I recently listed to a Ted talk by Abigail Marsh on altruism. It really got me thinking about why some people do more selfless things that others.
I’m fascinated by the human capacity to care for others, and frequently ask where does it come from and how does it develop? Compassion is a key driver of altruism, and the brains of highly altruistic people are different in some very important ways. Marsh compared the brains of altruists (her sample were kidney donors) to that of psychopaths. Did you know psychopaths brains have 3 characteristics – 1. can’t read fearful facial expressions 2. underactive amygdala (part of the brain that recognises fearful expressions) 3. smaller amygdala (smaller in size by 18-20%). Marsh found that altruists brains were the total opposite. They had overactive amygdala’s that were 8% larger than the general population. They are also better at reading people’s facial expressions of fear. This means that altruists have different brains than the normal population.
By studying altruists, Marsh also found that compassion extends to people outside their social circle, to total strangers. Most people have a self-centred view of the world, with themselves in the middle, and they generally have compassion for their innermost circle of closest family and friends. Altruists have a different view of the world, which features an amazing lack of self-centredness. Altruists don’t see themselves as the centre of these concentric circles, and their compassion extends way beyond the inner most circle, right through to complete strangers. Noone is more or less worthy of their care and compassion.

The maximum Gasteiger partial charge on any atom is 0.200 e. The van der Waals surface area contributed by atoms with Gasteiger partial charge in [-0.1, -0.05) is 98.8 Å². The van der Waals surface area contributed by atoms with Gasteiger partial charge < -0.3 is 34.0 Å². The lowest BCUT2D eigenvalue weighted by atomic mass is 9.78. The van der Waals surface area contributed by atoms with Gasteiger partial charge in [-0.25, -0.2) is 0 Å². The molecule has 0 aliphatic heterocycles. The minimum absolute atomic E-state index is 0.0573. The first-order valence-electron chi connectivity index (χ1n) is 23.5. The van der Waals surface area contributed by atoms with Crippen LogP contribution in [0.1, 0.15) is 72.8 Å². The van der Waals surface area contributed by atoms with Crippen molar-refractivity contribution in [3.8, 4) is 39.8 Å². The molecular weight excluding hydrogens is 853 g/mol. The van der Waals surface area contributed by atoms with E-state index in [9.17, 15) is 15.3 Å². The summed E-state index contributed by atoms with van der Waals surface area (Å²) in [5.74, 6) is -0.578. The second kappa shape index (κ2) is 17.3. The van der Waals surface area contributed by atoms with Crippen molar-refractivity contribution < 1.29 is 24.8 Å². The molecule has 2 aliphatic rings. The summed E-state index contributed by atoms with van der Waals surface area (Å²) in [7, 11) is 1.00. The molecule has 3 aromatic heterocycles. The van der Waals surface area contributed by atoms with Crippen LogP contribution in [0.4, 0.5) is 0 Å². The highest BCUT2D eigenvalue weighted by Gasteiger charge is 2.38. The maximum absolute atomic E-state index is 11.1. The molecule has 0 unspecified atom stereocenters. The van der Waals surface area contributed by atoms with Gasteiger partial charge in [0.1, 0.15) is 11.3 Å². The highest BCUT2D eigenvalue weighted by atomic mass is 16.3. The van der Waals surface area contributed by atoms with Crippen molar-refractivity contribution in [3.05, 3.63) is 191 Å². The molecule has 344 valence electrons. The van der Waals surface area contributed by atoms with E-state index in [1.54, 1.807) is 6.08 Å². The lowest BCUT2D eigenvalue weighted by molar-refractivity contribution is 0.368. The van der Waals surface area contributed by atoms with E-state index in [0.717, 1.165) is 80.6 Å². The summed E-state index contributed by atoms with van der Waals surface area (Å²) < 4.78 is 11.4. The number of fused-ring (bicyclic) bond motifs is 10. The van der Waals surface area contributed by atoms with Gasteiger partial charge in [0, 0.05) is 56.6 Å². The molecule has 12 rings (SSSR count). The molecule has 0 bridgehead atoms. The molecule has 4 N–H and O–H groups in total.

As societies become wealthier, there is a trend for looking outward, not inward, which has seen an increase in altruistic acts such as volunteering and charitable donations. The roots of altruism and compassion are at the roots of human nature, and people can become more altruistic by taking themselves out of the centre of the circle of their universe and extend kindness to complete strangers.
Caring Canary strives to extend our circle of kindness and compassion, and we are proud to be the gift sponsor for The Sydney Breast Cancer Foundation’s Annual Ladies Lunch fundraiser.